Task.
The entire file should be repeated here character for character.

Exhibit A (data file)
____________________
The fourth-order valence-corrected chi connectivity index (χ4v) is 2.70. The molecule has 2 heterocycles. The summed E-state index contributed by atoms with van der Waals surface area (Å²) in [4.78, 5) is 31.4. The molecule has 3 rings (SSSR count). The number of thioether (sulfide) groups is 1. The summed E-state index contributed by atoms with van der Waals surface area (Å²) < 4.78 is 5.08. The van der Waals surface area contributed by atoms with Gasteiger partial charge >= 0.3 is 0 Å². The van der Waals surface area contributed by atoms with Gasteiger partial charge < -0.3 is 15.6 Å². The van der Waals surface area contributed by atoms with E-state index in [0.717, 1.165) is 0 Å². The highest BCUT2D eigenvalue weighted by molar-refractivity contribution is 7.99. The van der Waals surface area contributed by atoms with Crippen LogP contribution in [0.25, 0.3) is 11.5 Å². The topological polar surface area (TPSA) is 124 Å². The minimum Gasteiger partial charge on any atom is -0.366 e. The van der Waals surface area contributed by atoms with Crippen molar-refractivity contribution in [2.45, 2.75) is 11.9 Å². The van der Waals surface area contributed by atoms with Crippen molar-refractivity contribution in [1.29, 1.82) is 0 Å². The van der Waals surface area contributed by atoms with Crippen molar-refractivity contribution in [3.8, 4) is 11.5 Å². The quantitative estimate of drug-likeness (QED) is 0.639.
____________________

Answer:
The fourth-order valence-corrected chi connectivity index (χ4v) is 2.70. The molecule has 2 heterocycles. The summed E-state index contributed by atoms with van der Waals surface area (Å²) in [4.78, 5) is 31.4. The molecule has 3 rings (SSSR count). The number of thioether (sulfide) groups is 1. The summed E-state index contributed by atoms with van der Waals surface area (Å²) < 4.78 is 5.08. The van der Waals surface area contributed by atoms with Gasteiger partial charge >= 0.3 is 0 Å². The van der Waals surface area contributed by atoms with Gasteiger partial charge < -0.3 is 15.6 Å². The van der Waals surface area contributed by atoms with E-state index in [0.717, 1.165) is 0 Å². The highest BCUT2D eigenvalue weighted by molar-refractivity contribution is 7.99. The van der Waals surface area contributed by atoms with Crippen LogP contribution in [0.25, 0.3) is 11.5 Å². The topological polar surface area (TPSA) is 124 Å². The minimum Gasteiger partial charge on any atom is -0.366 e. The van der Waals surface area contributed by atoms with Crippen molar-refractivity contribution in [2.45, 2.75) is 11.9 Å². The van der Waals surface area contributed by atoms with Crippen molar-refractivity contribution in [1.29, 1.82) is 0 Å². The van der Waals surface area contributed by atoms with Crippen molar-refractivity contribution in [3.8, 4) is 11.5 Å². The quantitative estimate of drug-likeness (QED) is 0.639.